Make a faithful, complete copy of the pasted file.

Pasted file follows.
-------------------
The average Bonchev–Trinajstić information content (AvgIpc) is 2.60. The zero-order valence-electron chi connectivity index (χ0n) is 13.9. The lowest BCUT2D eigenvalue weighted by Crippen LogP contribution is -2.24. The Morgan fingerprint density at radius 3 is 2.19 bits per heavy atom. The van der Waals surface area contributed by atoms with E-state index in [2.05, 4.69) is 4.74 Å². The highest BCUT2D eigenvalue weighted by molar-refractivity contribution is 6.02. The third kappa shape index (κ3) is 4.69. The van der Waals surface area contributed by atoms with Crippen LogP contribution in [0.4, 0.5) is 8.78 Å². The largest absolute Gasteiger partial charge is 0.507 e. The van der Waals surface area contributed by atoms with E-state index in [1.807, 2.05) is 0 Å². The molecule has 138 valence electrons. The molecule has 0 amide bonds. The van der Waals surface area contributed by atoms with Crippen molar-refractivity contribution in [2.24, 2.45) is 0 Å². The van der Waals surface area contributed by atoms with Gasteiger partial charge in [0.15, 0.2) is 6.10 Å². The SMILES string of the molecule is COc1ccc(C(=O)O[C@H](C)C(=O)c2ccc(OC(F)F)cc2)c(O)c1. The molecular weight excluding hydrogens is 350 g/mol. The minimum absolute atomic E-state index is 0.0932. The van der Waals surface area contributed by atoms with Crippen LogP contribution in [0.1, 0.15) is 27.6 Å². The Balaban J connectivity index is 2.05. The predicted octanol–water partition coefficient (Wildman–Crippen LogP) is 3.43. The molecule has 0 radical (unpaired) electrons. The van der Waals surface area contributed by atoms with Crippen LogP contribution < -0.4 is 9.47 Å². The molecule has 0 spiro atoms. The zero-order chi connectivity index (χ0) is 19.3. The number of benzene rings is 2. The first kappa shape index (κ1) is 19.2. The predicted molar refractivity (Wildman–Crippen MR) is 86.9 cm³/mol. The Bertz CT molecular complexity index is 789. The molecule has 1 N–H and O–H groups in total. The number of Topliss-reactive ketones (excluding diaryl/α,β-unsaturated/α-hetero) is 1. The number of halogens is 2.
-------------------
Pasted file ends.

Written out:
The average Bonchev–Trinajstić information content (AvgIpc) is 2.60. The zero-order valence-electron chi connectivity index (χ0n) is 13.9. The lowest BCUT2D eigenvalue weighted by Crippen LogP contribution is -2.24. The Morgan fingerprint density at radius 3 is 2.19 bits per heavy atom. The van der Waals surface area contributed by atoms with E-state index in [2.05, 4.69) is 4.74 Å². The highest BCUT2D eigenvalue weighted by molar-refractivity contribution is 6.02. The third kappa shape index (κ3) is 4.69. The van der Waals surface area contributed by atoms with Crippen LogP contribution in [0.4, 0.5) is 8.78 Å². The largest absolute Gasteiger partial charge is 0.507 e. The van der Waals surface area contributed by atoms with E-state index in [1.807, 2.05) is 0 Å². The molecule has 138 valence electrons. The molecule has 0 amide bonds. The van der Waals surface area contributed by atoms with Crippen molar-refractivity contribution in [2.24, 2.45) is 0 Å². The van der Waals surface area contributed by atoms with Gasteiger partial charge in [0.15, 0.2) is 6.10 Å². The SMILES string of the molecule is COc1ccc(C(=O)O[C@H](C)C(=O)c2ccc(OC(F)F)cc2)c(O)c1. The molecular weight excluding hydrogens is 350 g/mol. The minimum absolute atomic E-state index is 0.0932. The van der Waals surface area contributed by atoms with Crippen LogP contribution in [0.1, 0.15) is 27.6 Å². The Balaban J connectivity index is 2.05. The predicted octanol–water partition coefficient (Wildman–Crippen LogP) is 3.43. The molecule has 0 radical (unpaired) electrons. The van der Waals surface area contributed by atoms with Crippen LogP contribution < -0.4 is 9.47 Å². The molecule has 0 spiro atoms. The zero-order chi connectivity index (χ0) is 19.3. The number of benzene rings is 2. The first kappa shape index (κ1) is 19.2. The predicted molar refractivity (Wildman–Crippen MR) is 86.9 cm³/mol. The Bertz CT molecular complexity index is 789. The molecule has 1 N–H and O–H groups in total. The number of Topliss-reactive ketones (excluding diaryl/α,β-unsaturated/α-hetero) is 1. The number of halogens is 2.